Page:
Introduction High sodium intake is a major risk factor for hypertension, but evidence is limited on which interventions are effective in reducing sodium consumption. This study examined the associations between frequent use of nutrition labels and daily sodium intake and the consumption of high-sodium foods in the U.S. Methods Using the 2007–2008 and 2009–2010 Flexible Consumer Behavior Survey, this study compared sodium intake measured from the 24-hour dietary recalls, availability of salty snacks at home, and frequencies of eating frozen meals/pizzas between frequent (i.e., always or most of the time) and infrequent nutrition label users. Also, the study examined the association between nutrition label use and sodium-related dietary behaviors across different demographic and socioeconomic groups. Data were analyzed in 2016. Results Frequent users of nutrition labels consumed 92.79 mg less sodium per day (95% CI= −160.21, −25.37), were less likely to always or most of the time have salty snacks available at home (OR=0.86, 95% CI=0.76, 0.97), but were just as likely to eat frozen meals or pizzas (incidence rate ratio=0.96, 95% CI=0.84, 1.08) compared with infrequent label users. The associations between nutrition label use and sodium intake differed considerably across age, gender, and socioeconomic groups. Conclusions Frequent use of nutrition labels appears to be associated with lower consumption of sodium and high-sodium foods in the U.S. Given this small reduction, interventions such as enhancing nutrition label use could be less effective if implemented without other strategies.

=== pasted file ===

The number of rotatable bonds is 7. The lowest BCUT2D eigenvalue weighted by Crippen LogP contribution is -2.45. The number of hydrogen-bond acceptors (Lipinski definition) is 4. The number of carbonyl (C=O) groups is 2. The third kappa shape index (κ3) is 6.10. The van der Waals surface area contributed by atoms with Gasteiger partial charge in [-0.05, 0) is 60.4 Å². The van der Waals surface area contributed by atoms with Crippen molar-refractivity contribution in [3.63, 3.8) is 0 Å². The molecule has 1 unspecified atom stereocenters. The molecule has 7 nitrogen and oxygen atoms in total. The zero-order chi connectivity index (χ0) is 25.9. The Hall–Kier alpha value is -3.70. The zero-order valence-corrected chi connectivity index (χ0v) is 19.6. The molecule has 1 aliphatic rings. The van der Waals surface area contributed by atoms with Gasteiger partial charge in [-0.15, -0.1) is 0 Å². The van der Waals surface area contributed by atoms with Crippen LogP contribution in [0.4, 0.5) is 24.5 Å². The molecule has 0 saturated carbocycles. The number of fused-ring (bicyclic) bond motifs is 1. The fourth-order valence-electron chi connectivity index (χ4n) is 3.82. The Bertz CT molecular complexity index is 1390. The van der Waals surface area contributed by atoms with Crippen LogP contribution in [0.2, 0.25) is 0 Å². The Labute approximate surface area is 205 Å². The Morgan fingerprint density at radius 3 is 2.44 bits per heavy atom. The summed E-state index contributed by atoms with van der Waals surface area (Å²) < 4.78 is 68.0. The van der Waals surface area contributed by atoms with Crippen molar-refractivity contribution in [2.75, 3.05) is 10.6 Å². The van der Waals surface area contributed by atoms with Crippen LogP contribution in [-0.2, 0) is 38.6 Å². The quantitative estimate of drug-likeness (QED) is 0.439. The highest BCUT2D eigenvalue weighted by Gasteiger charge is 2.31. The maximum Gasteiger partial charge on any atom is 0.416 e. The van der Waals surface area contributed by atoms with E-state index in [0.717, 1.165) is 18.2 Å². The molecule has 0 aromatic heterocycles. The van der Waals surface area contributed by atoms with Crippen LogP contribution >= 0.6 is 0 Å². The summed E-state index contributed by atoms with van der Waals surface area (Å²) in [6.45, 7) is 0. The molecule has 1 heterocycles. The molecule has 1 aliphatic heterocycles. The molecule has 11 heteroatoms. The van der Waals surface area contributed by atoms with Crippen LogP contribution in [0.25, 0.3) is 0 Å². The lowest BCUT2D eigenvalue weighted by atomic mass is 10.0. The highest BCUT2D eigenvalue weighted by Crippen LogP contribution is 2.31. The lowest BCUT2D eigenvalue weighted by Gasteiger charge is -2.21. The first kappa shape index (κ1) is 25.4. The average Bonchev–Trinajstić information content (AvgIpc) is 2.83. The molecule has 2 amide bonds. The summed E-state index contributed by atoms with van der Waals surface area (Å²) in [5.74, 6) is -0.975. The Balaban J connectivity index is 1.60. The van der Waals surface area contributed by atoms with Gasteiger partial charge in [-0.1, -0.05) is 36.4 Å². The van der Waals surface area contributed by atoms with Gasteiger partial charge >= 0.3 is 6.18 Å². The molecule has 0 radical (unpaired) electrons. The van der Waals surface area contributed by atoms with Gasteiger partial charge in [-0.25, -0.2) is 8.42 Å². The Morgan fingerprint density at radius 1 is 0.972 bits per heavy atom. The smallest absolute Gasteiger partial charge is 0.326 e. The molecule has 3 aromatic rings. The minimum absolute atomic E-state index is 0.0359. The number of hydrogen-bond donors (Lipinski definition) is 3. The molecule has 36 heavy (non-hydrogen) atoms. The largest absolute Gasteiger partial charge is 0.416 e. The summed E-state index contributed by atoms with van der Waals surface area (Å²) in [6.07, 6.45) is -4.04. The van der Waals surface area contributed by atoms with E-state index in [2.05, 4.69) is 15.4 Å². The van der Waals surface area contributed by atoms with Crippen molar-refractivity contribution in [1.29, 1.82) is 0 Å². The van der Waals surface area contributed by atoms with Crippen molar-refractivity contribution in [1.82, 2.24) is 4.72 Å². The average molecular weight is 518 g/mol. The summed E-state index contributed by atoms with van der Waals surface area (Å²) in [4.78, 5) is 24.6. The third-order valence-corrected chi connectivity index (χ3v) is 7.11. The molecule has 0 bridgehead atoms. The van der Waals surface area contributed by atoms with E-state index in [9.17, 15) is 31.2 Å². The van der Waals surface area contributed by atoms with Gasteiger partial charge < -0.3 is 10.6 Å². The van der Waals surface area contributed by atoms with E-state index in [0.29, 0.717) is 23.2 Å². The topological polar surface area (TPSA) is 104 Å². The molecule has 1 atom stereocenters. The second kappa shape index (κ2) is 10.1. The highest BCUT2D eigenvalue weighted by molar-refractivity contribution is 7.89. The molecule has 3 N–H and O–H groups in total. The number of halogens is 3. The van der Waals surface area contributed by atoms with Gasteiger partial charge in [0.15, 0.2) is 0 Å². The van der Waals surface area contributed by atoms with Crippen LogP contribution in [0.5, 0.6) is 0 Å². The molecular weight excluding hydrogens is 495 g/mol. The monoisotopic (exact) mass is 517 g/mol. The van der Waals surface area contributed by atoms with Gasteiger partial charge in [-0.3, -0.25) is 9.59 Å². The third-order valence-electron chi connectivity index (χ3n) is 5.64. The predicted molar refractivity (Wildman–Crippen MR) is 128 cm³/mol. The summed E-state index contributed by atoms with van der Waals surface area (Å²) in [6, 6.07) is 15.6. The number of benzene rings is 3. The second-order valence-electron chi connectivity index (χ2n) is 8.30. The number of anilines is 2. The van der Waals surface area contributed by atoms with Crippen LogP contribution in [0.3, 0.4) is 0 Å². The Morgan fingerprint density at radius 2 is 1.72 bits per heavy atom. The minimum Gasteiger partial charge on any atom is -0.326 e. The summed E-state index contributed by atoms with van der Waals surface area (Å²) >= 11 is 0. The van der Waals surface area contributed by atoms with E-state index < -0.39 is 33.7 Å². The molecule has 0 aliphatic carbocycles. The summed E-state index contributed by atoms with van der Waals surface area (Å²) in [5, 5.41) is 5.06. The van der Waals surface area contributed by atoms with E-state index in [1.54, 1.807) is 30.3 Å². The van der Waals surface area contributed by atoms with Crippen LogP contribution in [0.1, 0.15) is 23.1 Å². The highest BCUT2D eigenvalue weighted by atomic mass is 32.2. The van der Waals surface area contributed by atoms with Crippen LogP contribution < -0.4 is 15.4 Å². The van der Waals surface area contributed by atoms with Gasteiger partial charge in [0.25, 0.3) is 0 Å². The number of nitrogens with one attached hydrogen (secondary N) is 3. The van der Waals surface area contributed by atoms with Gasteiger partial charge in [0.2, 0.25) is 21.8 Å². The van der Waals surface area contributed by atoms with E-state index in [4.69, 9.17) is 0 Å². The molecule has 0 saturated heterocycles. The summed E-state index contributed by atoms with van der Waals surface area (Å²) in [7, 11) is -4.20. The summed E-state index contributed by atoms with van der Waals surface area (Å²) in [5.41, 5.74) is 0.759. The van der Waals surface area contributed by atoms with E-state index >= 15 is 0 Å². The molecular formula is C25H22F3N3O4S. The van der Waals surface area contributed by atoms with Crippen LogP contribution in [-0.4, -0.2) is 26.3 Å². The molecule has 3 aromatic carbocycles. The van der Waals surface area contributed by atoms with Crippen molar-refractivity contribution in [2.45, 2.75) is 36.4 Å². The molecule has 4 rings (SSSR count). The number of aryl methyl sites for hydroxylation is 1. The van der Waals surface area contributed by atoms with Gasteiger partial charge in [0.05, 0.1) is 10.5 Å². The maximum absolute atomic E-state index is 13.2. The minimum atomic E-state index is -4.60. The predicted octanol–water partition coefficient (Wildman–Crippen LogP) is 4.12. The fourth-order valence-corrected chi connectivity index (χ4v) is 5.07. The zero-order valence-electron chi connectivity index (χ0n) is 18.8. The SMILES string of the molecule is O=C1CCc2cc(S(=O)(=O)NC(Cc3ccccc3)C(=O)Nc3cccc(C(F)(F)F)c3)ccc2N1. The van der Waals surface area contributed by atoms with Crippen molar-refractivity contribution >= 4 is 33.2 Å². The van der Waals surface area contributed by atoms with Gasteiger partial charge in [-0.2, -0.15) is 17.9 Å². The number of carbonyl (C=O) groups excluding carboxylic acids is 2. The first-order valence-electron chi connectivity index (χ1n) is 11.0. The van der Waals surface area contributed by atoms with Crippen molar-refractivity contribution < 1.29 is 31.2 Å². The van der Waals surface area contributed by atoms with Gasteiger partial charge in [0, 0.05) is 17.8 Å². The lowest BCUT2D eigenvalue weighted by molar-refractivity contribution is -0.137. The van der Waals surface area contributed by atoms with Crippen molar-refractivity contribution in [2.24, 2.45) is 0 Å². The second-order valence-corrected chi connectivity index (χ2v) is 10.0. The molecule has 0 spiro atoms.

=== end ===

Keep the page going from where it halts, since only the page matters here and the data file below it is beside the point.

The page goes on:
ASJC Scopus subject areas
- Public Health, Environmental and Occupational Health